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being with dying

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Joan Halifax is a Zen priest (roshi) and anthropologist (PhD). Here’s a taste of her new book* 

halifax2“Through the millennia and across cultures, the fact of death has evoked fear and transcendence, practicality and spirituality. Neolithic grave sites and the cave paintings of Paleolithic peoples capture the mystery through bones, stones, bodies curled like fetuses, and images of death and trance on cave walls.  

“Even today, whether people live close to the earth or in high-rise apartments, death is a deep spring. For many of us, this spring has been parched of its mystery. And yet we have an intuition that a fragment of eternity within us is liberated at the time of death. This intuition calls us to bear witness—to apprehend a part of ourselves that has perhaps been hidden and silent.  

“Giving care to a dying person and his or her family is an extraordinary practice that puts one in the midst of the unknowable, the unpredictable, the breakdown of life. It is often something that we have to push against. Physical illness, weakness of mind and body, being in the crosshairs of the medical establishment, losing all that the dying person has worked to accumulate and preserve—all these issues can be part of the hard tide of dying.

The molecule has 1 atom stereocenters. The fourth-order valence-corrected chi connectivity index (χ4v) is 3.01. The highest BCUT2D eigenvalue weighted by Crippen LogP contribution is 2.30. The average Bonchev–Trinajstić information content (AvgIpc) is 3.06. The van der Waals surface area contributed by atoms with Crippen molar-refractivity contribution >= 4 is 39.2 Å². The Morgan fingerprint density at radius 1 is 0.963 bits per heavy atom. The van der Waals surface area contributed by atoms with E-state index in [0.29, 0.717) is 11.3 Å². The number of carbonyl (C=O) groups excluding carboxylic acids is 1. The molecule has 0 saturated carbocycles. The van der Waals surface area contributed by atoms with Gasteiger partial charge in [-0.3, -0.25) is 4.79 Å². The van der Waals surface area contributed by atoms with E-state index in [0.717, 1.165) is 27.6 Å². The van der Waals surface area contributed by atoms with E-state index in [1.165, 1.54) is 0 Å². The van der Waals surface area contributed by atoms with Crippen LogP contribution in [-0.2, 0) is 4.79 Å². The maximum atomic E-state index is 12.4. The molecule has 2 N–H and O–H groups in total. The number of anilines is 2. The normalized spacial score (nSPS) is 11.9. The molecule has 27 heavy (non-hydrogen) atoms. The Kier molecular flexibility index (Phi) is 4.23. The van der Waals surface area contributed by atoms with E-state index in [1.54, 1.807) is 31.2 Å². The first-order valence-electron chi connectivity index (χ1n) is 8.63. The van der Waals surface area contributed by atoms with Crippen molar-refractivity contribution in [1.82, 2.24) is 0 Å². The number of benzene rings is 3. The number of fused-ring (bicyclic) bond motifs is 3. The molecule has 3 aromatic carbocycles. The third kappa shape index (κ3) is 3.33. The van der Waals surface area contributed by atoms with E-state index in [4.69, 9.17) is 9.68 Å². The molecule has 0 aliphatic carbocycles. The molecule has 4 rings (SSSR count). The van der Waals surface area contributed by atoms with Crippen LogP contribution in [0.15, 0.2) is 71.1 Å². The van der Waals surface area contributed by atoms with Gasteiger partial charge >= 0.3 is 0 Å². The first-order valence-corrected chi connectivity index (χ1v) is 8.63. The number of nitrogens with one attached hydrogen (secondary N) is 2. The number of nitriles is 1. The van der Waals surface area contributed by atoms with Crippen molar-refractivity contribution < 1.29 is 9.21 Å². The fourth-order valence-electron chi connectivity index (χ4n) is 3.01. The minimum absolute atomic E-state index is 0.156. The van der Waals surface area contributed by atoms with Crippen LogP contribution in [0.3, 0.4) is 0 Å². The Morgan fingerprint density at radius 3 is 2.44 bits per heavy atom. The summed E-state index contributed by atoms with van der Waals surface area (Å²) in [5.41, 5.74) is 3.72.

“A caregiver can be there for all of that, as well as for the miracles and surprises of the human spirit. And she can learn and even be strengthened at every turn. As we give care, we can enter onto a real path of discovery—if only we let ourselves. Whether caregivers are family or professionals, they walk a path that is traceless, humbling, and often full of awe. And like it or not, most of us will find ourselves on it. We will accompany loved ones and others as they die.  

“If we are fortunate, we will be present for our own death. A dying person can meet the precious companions of truth, faith, and surrender. Grace and space can enter that person like a river flowing into the ocean or clouds disappearing into the sky. For practicing dying is also practicing living, if we can only realize it. The more truly we can see this, the better we can serve those who are actively dying and offer them our love without condition.” 

* Excerpted from Tricycle magazine; based on Joan Halifax’s book Being with dying: cultivating compassion and fearlessness in the presence of death. (2008). Boston: Shambala.

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